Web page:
Riley’s defenders have shrugged off Fried’s claim. But unconvincingly. On the evidence of this show Riley herself seems tacitly to have agreed with Fried. For what is apparent here is a sustained flight from optical activation. It is as evident from her lucid conversation as it from her practice itself that Riley today wants to inhabit a notional formal domain for painting where Monet is posed in dialogue with Mondrian, Matisse and Futurism, and where any sense of shifting ideological tensions around abstraction – or indeed of any debate about what abstract forms may or may not stand for – is absented. ‘Cataract 2’ of 1976 is by some measure the best painting in this show and arguably Riley’s best ever painting. It works through the problem of taming the optical spasms of the early period. Yet the optical flashes that remain here de-stabilise the formalist assumptions of Riley’s emergent later position. In ‘Cataract 2’ the tensions between optical coercion, sensuous seduction and a tactfully wrought and ordered illusionism are held in a delicate equilibrium that remains extraordinary. The second big contradiction in Riley is between overt illusionism and an idea of abstraction understood as the isolation and distillation of painterly means as such, which is how Riley described what she says saw in and derived from Mondrian3. For Rosalind Krauss4 the strong residual illusionism in Riley’s work of the early 60s was a problem. But this contradiction can be productive, as I think it is in ‘Cataract 2’.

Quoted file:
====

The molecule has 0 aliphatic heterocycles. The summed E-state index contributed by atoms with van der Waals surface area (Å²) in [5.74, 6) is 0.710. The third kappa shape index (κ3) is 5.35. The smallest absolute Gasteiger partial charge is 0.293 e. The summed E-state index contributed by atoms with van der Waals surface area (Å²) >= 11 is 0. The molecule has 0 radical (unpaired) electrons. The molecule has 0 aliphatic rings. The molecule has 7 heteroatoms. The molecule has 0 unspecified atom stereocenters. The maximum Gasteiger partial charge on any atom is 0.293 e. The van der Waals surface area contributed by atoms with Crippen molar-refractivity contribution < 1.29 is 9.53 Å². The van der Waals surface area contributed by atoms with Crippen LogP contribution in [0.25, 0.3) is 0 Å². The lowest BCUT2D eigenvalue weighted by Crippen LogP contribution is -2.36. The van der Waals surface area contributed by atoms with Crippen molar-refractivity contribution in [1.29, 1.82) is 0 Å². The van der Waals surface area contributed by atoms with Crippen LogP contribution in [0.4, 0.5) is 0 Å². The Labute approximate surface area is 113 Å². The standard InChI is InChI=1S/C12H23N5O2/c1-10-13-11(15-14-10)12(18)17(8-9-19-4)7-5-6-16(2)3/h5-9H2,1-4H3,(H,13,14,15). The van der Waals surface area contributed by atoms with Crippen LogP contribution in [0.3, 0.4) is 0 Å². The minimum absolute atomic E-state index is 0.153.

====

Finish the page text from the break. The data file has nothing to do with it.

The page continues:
The painting is a large square at 76 by 76 inches. It can be viewed as a sequence of nested chevrons flowing from left to right that are not quite symmetrically placed on the canvas. As often, what Riley has called her practice of “pacing” her elements is key. She has always had a remarkable ability to take a good idea to a far higher level by visually rehearsing it on paper and testing its chromatic and geometrical affordances to a point where something new is added. So a ‘Cataract’ done in strict monochrome would have been a strong proposition. But by introducing almost subliminal colour shifts into the curving bands, Riley raises the stakes of the painting massively. This chromatic pacing intensifies the spatial and cognitive complexity, which are both pleasurable and unsettling. ‘Cataract 2’ also offers a negotiated elective vision at the level of metaphor. For the encounter with the painting has much to do with the experience of space, as one of choosing spatial metaphors and scales – be they ocean waves, desert dunes, swift flowing river currents, a furrowed field, diagrammatic light rays or whatnot. The virtue of the painting of course lies in none of these being ‘correct’ readings. Hence the viewer experiences the choice of what to see in an unassigned metaphorical role.